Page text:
adjective, stu·pid·er, stu·pid·est.
Origin of stupid
Examples from the Web for stupidly
Stupidly, and in a state of total disbelief and excitement, I signed the contract.
Stupidly Annixter drove the question home again, at his wits' end as to how to make conversation.The Octopus|Frank Norris
Stupidly misunderstanding, he thought that Sonny was merely trying to avoid the child.The House in the Water|Charles G. D. Roberts
Stupidly he sat gazing at the back of the gamin who slunk beside the aversion of the driver on the box.Loveliness|Elizabeth Stuart Phelps
British Dictionary definitions for stupidly
Word Origin for stupid
Word Origin and History for stupidly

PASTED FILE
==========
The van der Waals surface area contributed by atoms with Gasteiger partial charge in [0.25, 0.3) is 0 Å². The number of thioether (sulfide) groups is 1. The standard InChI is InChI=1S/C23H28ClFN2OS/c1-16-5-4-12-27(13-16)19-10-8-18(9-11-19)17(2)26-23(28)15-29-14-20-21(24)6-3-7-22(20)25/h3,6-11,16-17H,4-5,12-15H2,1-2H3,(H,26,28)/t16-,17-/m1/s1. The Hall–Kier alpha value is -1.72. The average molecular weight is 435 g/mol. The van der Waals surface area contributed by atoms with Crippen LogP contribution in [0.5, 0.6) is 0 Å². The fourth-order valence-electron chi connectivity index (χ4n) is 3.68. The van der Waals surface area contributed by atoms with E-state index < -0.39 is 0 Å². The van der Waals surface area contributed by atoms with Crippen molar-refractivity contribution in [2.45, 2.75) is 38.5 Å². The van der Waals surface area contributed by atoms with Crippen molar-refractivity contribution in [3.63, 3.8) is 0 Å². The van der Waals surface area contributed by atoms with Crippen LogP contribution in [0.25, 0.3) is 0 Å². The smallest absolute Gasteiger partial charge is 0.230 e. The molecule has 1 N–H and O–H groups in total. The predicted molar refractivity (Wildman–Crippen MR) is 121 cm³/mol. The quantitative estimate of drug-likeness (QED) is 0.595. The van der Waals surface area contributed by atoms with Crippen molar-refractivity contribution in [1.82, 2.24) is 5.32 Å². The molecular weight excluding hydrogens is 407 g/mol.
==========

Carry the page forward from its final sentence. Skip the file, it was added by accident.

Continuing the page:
1540s, "mentally slow," from Middle French stupide, from Latin stupidus "amazed, confounded," literally "struck senseless," from stupere "be stunned, amazed, confounded," from PIE *(s)tupe- "hit," from root *(s)teu- (see steep (adj.)).
Native words for this idea include negative compounds with words for "wise" (cf. Old English unwis, unsnotor, ungleaw), also dol (see dull), and dysig (see dizzy). Stupid retained its association with stupor and its overtones of "stunned by surprise, grief, etc." into mid-18c. The difference between stupid and the less opprobrious foolish roughly parallels that of German töricht vs. dumm but does not exist in most European languages.